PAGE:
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23 Jul

Cancer – Causes, Symptoms and Treatment

Overview:

Cancer is the uncontrolled growth of abnormal cells anywhere in a body. These abnormal cells are termed as cancer cells, malignant cells, or tumor cells. These cells can infiltrate normal body tissues. Many cancers and the abnormal cells that compose the cancer tissue are further identified by the name of the tissue that the abnormal cells originated from (for example, breast cancer, lung cancer, colon cancer). Cancer is not confined to humans; animals and other living organisms can get cancer too. Below is a schematic that shows normal cell division and how, when a cell is damaged or altered without repair to its system, the cell usually dies. Also shown is what occurs when such damaged or unrepaired cells do not die and become cancer cells and show uncontrolled division and growth — a mass of cancer cells develop. Frequently, cancer cells can break away from this original mass of cells, travel through the blood and lymph systems, and lodge in other organs where they can again repeat the uncontrolled growth cycle. This process of cancer cells leaving an area and growing in another body area is termed metastatic spread or metastasis. For example, if breast cancer cells spread to a bone, it means that the individual has metastatic breast cancer to bone. This is not the same as “bone cancer,” which would mean cancer had started in the bone.

 

Causes:

The following is a listing of major causes and is not all-inclusive as specific causes are routinely added as research advances:

Chemical or toxic compound exposures: Benzene, asbestos, nickel, cadmium, vinyl chloride, benzidine, N-nitrosamines, tobacco or cigarette smoke (contains at least 66 known potential carcinogenic chemicals and toxins), asbestos, and aflatoxin

Ionizing radiation: Uranium, radon, ultraviolet rays from sunlight, radiation from alpha, beta, gamma, and X-ray-emitting sources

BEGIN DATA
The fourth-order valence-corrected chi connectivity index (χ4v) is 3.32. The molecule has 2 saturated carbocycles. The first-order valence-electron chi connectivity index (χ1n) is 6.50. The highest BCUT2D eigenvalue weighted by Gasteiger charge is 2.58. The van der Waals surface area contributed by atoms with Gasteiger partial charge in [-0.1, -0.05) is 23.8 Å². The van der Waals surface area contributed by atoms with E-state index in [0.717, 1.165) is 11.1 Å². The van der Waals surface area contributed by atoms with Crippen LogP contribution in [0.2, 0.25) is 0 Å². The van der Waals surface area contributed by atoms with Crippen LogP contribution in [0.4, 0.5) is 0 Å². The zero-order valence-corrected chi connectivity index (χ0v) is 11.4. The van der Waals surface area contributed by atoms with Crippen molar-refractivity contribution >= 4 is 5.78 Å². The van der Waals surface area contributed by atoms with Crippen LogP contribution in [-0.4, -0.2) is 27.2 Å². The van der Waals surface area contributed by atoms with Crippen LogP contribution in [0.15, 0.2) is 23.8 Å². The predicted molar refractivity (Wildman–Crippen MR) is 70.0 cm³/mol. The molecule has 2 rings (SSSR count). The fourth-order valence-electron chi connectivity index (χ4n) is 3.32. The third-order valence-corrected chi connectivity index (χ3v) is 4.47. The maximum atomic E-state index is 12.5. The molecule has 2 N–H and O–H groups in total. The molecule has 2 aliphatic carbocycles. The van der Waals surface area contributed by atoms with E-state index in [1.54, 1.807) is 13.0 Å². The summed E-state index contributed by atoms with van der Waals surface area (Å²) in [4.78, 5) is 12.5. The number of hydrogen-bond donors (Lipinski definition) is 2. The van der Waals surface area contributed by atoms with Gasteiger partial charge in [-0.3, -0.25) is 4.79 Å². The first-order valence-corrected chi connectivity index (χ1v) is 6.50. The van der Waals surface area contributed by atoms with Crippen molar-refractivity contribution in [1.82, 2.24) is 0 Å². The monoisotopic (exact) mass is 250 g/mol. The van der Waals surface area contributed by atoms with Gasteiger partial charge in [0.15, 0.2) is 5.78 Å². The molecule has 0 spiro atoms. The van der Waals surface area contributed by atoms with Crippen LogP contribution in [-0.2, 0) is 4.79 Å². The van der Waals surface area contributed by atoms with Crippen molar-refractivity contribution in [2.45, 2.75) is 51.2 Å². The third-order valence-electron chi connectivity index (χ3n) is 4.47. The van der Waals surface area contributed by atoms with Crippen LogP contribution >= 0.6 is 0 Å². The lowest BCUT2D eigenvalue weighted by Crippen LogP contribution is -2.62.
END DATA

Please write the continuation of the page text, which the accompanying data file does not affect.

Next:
Pathogens: human papillomavirus (HPV), EBV or Epstein-Barr virus, hepatitis viruses B and C, Kaposi’s sarcoma-associated herpes virus (KSHV), Merkel cell polyomavirus, Schistosoma spp., and Helicobacter pylori; other bacteria are being researched as possible agents.

Genetics: A number of specific cancers have been linked to human genes and are as follows: breast, ovarian, colorectal, prostate, skin and melanoma; the specific genes and other details are beyond the scope of this general article so the reader is referred to the National Cancer Institute for more details about genetics and cancer.

It is important to point out that almost everyone has risk factors for cancer and is exposed to cancer-causing substances (for example, sunlight, secondary cigarette smoke, and X-rays) during their lifetime, but many individuals do not develop cancer. In addition, many people have genes that are linked to cancer but do not develop it. Why? Although researchers may not be able to give a satisfactory answer for every individual, it is clear that the higher the amount or level of cancer-causing materials a person is exposed to, the higher the chance the person will develop cancer. In addition, the people with genetic links to cancer may not develop it for similar reasons (lack of enough stimulus to make the genes function). In addition, some people may have a heightened immune response that controls or eliminates cells that are or potentially may become cancer cells. There is evidence that even certain dietary lifestyles may play a significant role in conjunction with the immune system to allow or prevent cancer cell survival. For these reasons, it is difficult to assign a specific cause of cancer to many individuals.